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Pressure Cooker - 6 qt or 8 qt?

I'm buying my first PC and trying to decide on the most useful size - please help! I'd like to make smaller things like grains and beans but some possibly as large as a whole chicken (possibly cut into pieces). I'd also like to be able to do ears of corn.
Any thoughts are welcome - thanks!

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  1. 6 quart should be big enough to do a whole chicken or equivalent amount of parts or even a good size pot of soup (I just made a soup yesterday that called for a pound of mushrooms and 3 quarts of stock, plus other ingredients). The other day I made chili with 2 lbs. of ground beef and a pound of dried beans. If you get a bigger pressure cooker, you'll be handicapped by the larger size in that you won't be able to make small quantities of foods because the pot has to be filled to a certain level in order to cook properly. Unless you expect to make enormous batches of things, 6 quart should be fine.

    1 Reply
    1. re: Nyleve

      I actually just got a pressure cooker and have been reading about it and the method the last couple of days, also consulting the Miss Vickie website:


      From what I've read, the bigger size gives added flexibility with no down side. When can you not make small quantities in a larger cooker?

      And for a number of ingredient types, you can only fill the cooker half full rather than 2/3, because the foaming of some ingredients would otherwise foul the valve.

      All that said, I do gather that a 6 quart size can be fine, and testimonials like yours bear that out.

    2. My 6qt Fagor handles a 6lb chicken (whole).

      Do you know the dimensions of the pots you have in mind? I think the Fagor 8 has a larger diameter than the 6. The height difference may be negligible.

      1 Reply
      1. re: paulj

        I was thinking about the Fagor 6 or 8 qt. The diameter is larger on the 8 qt as you stated.

      2. I have a 6 qt Fagor and it fine for most things except stock. When doing stock I wish I had a larger PC. By the time you add 2-3 lbs of bones and trimmings and then 2 qts of water it's nearly filled to the top.

        8 Replies
        1. re: scubadoo97

          How long does it take to make a stock in a PC? I guess this is the area where having a pc makes difference.

          1. re: hobbybaker

            I think if you plan to use a PC for stock frequently you'll really need two different pots. For regular everyday use - unless you're a family of 8 - you'll want a mid-size that can make 4 servings of most things. A 6 quart pot will do that. But for stock you'd really need something quite a bit bigger, which couldn't generally be used for small batches of food. There's a minimum amount of ingredients in most of these cookers which would make it problematic for cooking small amounts.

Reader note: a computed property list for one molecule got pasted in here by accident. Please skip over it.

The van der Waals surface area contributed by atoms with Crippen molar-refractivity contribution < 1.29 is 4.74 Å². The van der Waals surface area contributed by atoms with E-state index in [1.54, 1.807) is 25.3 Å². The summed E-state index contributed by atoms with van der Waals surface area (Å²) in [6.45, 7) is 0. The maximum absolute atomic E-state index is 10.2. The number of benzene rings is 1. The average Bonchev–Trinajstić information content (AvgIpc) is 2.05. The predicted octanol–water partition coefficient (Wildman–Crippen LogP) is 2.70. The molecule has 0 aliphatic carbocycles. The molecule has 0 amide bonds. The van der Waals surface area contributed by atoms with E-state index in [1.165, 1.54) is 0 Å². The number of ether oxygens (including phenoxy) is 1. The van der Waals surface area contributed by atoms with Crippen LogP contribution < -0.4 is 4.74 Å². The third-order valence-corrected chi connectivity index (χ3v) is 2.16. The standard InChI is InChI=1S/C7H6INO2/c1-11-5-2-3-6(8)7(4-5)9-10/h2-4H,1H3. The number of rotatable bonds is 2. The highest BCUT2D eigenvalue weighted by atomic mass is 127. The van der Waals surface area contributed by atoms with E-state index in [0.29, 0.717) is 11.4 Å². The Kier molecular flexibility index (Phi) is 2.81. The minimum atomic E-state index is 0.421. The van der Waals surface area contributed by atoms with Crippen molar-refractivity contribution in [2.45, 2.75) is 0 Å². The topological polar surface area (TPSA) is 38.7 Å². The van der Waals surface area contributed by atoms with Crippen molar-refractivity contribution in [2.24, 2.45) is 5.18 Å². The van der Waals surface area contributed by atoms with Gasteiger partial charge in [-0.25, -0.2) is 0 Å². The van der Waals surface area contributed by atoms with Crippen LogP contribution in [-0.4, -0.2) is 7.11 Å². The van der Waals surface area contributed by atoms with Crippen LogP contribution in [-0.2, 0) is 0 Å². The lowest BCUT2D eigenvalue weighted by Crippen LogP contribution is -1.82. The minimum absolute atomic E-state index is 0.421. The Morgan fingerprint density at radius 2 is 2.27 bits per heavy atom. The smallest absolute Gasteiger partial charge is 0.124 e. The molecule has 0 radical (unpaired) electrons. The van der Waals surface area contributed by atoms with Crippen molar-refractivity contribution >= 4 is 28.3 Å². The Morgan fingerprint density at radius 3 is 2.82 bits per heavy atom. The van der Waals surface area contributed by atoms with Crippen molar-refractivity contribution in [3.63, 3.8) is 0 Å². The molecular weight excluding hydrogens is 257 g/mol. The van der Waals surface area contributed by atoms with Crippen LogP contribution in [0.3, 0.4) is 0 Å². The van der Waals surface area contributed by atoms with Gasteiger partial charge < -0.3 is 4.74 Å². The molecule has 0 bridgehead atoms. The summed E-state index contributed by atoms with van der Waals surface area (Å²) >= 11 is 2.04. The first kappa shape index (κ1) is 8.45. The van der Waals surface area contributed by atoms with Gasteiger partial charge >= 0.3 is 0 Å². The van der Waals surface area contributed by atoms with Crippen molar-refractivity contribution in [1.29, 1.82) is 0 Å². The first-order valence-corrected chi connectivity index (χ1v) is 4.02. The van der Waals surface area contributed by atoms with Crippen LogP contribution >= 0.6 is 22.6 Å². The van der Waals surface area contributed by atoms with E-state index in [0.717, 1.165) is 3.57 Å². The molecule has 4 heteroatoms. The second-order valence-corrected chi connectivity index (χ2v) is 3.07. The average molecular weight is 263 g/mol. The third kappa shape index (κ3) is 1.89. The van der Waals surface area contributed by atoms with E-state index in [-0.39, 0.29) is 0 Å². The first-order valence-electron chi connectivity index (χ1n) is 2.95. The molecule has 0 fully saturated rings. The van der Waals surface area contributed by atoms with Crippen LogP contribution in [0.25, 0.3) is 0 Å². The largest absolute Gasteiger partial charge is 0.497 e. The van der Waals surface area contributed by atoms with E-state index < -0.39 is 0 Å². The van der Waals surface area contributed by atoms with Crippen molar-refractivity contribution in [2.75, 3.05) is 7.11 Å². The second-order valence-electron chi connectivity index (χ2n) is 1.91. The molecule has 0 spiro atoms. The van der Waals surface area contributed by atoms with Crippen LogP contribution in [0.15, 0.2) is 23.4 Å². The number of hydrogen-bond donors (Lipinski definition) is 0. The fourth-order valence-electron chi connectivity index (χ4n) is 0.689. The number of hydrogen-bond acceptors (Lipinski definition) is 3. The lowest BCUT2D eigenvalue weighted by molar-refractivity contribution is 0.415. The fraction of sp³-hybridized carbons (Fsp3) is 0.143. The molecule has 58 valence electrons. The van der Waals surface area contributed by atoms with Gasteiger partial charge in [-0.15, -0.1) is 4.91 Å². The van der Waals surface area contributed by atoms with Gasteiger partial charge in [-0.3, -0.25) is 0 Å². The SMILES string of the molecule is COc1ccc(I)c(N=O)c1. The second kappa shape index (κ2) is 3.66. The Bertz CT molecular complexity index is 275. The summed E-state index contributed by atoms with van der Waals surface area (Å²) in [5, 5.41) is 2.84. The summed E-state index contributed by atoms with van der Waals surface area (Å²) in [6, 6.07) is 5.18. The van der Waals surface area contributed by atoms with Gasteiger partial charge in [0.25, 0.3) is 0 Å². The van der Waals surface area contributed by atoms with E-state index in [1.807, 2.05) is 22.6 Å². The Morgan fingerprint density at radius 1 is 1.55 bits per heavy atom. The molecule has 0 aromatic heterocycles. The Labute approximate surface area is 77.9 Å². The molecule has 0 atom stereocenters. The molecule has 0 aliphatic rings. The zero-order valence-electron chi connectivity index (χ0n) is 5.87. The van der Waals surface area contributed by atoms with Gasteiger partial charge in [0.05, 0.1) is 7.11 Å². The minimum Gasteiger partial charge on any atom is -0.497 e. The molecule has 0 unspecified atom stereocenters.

1. re: Nyleve

              I think golden rule is mostly 2/3, correct? I am just thinking if it does not take long, separate into two batches and make twice. Doesn't it work?

              1. re: Nyleve

                Really depends on how much stock you want to make at a time. I usually make about a quart, rarely more. That's enough water to cover a chicken carcass. There just isn't room in my fridge for more stock. If I keep it on the concentrated side, I can thin it when making soup.

                1. re: paulj

                  The good thing about stock in a PC is that it doesn't take long to make so you can do two batches back to back

                  1. re: scubadoo97

                    sounds good. Thanks for you guys all for your feedbacks on stock :)

            2. re: scubadoo97

              Would you say that other than for stock, 6 qts is fine? Any other things you make that you wish you had a larger PC for?

              1. re: olympia

                Olympia, I mainly cook for one or two, but always make at least four to six servings so as to have leftovers. The cooker I use most often, by a long shot, is my Kuhn Rikon 5-liter (so it's not even 6 quarts). Second-most-used is the four-quart saute-shaped Fagor that came in a set with an 8-quart pot; I like this one for its large diameter and shallow sides, and it easily handles (for example) chili made with slightly over a pound of ground meat. I bought the Fagor set intending to use the larger cooker for stock--but as it turns out, I hardly ever bother. And I prefer the smaller cookers for everything else, since the 8-quart seems to take longer to come up to pressure and is cumbersome to wash by hand in my relatively small sink. Of course, your own cooking habits should dictate the size (or sizes!) you finally choose.

            3. I'd recommend an 8 qt. I have a Presto, and it works fine.

              I just finished making stock this evening, and by the time you get all the ingredients in there, there's not much room left to make 2-3 quarts. And 2-3 quarts isn't all that much.

              I can make risotto and small rice servings (using 1 cup rice). I also cook 8 oz of dried beans at a time in it, fresh veggies, etc...

              By the way-- for my stock, I place all scraps (onion ends and the outer flexible white part that I peel off, carrot scrapings, ends, etc, chicken bones from roast breasts or braised thighs, etc) all in a ziplock bag that goes in the freezer. When it's full, I plan to roast a small fryer chicken for dinner that night. Then, I use the bones from that, along with my full ziplock freezer bag of items and any leftover veggies along with the appropriate amount of water-- all into the pressure cooker and cook for 1 hour.